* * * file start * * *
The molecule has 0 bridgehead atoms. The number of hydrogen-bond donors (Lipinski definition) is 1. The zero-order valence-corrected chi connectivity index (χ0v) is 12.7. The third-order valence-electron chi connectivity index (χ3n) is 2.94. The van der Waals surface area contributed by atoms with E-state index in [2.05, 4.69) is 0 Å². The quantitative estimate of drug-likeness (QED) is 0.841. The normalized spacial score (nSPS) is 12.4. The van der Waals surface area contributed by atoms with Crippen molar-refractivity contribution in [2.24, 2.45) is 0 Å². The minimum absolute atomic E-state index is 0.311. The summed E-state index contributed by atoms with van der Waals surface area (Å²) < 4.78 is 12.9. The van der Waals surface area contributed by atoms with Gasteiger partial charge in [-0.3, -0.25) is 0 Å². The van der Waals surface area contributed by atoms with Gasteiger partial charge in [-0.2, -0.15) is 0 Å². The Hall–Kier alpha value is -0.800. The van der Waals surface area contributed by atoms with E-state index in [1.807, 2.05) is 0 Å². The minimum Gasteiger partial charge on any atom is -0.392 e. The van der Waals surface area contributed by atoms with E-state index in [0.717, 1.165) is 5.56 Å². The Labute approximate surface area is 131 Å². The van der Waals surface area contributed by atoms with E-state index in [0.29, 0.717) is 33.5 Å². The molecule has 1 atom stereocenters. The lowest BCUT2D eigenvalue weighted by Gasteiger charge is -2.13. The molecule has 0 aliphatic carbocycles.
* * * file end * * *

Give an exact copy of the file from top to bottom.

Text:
The molecule has 0 bridgehead atoms. The number of hydrogen-bond donors (Lipinski definition) is 1. The zero-order valence-corrected chi connectivity index (χ0v) is 12.7. The third-order valence-electron chi connectivity index (χ3n) is 2.94. The van der Waals surface area contributed by atoms with E-state index in [2.05, 4.69) is 0 Å². The quantitative estimate of drug-likeness (QED) is 0.841. The normalized spacial score (nSPS) is 12.4. The van der Waals surface area contributed by atoms with Crippen molar-refractivity contribution in [2.24, 2.45) is 0 Å². The minimum absolute atomic E-state index is 0.311. The summed E-state index contributed by atoms with van der Waals surface area (Å²) < 4.78 is 12.9. The van der Waals surface area contributed by atoms with Gasteiger partial charge in [-0.3, -0.25) is 0 Å². The van der Waals surface area contributed by atoms with Gasteiger partial charge in [-0.2, -0.15) is 0 Å². The Hall–Kier alpha value is -0.800. The van der Waals surface area contributed by atoms with E-state index in [1.807, 2.05) is 0 Å². The minimum Gasteiger partial charge on any atom is -0.392 e. The van der Waals surface area contributed by atoms with E-state index in [0.717, 1.165) is 5.56 Å². The Labute approximate surface area is 131 Å². The van der Waals surface area contributed by atoms with E-state index in [0.29, 0.717) is 33.5 Å². The molecule has 1 atom stereocenters. The lowest BCUT2D eigenvalue weighted by Gasteiger charge is -2.13. The molecule has 0 aliphatic carbocycles.